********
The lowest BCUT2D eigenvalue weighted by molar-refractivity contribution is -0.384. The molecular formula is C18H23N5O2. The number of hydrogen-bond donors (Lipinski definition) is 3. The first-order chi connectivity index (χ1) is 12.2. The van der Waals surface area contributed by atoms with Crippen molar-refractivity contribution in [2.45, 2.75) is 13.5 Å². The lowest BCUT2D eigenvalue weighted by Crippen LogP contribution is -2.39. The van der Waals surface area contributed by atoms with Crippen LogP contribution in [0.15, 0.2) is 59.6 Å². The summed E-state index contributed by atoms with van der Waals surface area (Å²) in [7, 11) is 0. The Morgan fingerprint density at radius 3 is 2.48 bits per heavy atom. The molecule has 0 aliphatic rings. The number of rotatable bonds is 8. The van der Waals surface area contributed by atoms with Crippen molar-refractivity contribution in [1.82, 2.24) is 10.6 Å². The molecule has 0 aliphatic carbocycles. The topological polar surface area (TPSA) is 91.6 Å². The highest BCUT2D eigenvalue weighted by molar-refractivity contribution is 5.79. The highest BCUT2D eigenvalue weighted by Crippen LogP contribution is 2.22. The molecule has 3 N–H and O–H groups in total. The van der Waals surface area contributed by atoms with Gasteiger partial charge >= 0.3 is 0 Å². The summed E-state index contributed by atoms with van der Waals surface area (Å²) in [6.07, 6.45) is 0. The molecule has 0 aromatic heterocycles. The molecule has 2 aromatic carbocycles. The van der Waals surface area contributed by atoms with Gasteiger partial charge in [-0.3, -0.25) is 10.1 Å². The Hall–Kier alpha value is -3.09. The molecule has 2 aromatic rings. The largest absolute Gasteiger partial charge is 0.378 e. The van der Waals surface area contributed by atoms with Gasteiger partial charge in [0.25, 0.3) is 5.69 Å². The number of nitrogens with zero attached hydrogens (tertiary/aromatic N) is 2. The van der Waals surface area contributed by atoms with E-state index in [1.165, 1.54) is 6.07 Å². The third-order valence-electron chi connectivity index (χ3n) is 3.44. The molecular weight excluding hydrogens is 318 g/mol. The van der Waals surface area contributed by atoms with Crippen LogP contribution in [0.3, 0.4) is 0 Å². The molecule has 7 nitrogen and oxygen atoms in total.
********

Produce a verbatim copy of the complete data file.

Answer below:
The lowest BCUT2D eigenvalue weighted by molar-refractivity contribution is -0.384. The molecular formula is C18H23N5O2. The number of hydrogen-bond donors (Lipinski definition) is 3. The first-order chi connectivity index (χ1) is 12.2. The van der Waals surface area contributed by atoms with Crippen molar-refractivity contribution in [2.45, 2.75) is 13.5 Å². The lowest BCUT2D eigenvalue weighted by Crippen LogP contribution is -2.39. The van der Waals surface area contributed by atoms with Crippen LogP contribution in [0.15, 0.2) is 59.6 Å². The summed E-state index contributed by atoms with van der Waals surface area (Å²) in [7, 11) is 0. The Morgan fingerprint density at radius 3 is 2.48 bits per heavy atom. The molecule has 0 aliphatic rings. The number of rotatable bonds is 8. The van der Waals surface area contributed by atoms with Crippen molar-refractivity contribution in [1.82, 2.24) is 10.6 Å². The molecule has 0 aliphatic carbocycles. The topological polar surface area (TPSA) is 91.6 Å². The highest BCUT2D eigenvalue weighted by molar-refractivity contribution is 5.79. The highest BCUT2D eigenvalue weighted by Crippen LogP contribution is 2.22. The molecule has 3 N–H and O–H groups in total. The van der Waals surface area contributed by atoms with Gasteiger partial charge >= 0.3 is 0 Å². The summed E-state index contributed by atoms with van der Waals surface area (Å²) in [6.07, 6.45) is 0. The molecule has 0 aromatic heterocycles. The molecule has 2 aromatic carbocycles. The van der Waals surface area contributed by atoms with Gasteiger partial charge in [-0.3, -0.25) is 10.1 Å². The Hall–Kier alpha value is -3.09. The molecule has 2 aromatic rings. The largest absolute Gasteiger partial charge is 0.378 e. The van der Waals surface area contributed by atoms with Gasteiger partial charge in [0.25, 0.3) is 5.69 Å². The number of nitrogens with zero attached hydrogens (tertiary/aromatic N) is 2. The van der Waals surface area contributed by atoms with E-state index in [1.165, 1.54) is 6.07 Å². The third-order valence-electron chi connectivity index (χ3n) is 3.44. The molecular weight excluding hydrogens is 318 g/mol. The van der Waals surface area contributed by atoms with Crippen LogP contribution in [0.3, 0.4) is 0 Å². The molecule has 7 nitrogen and oxygen atoms in total.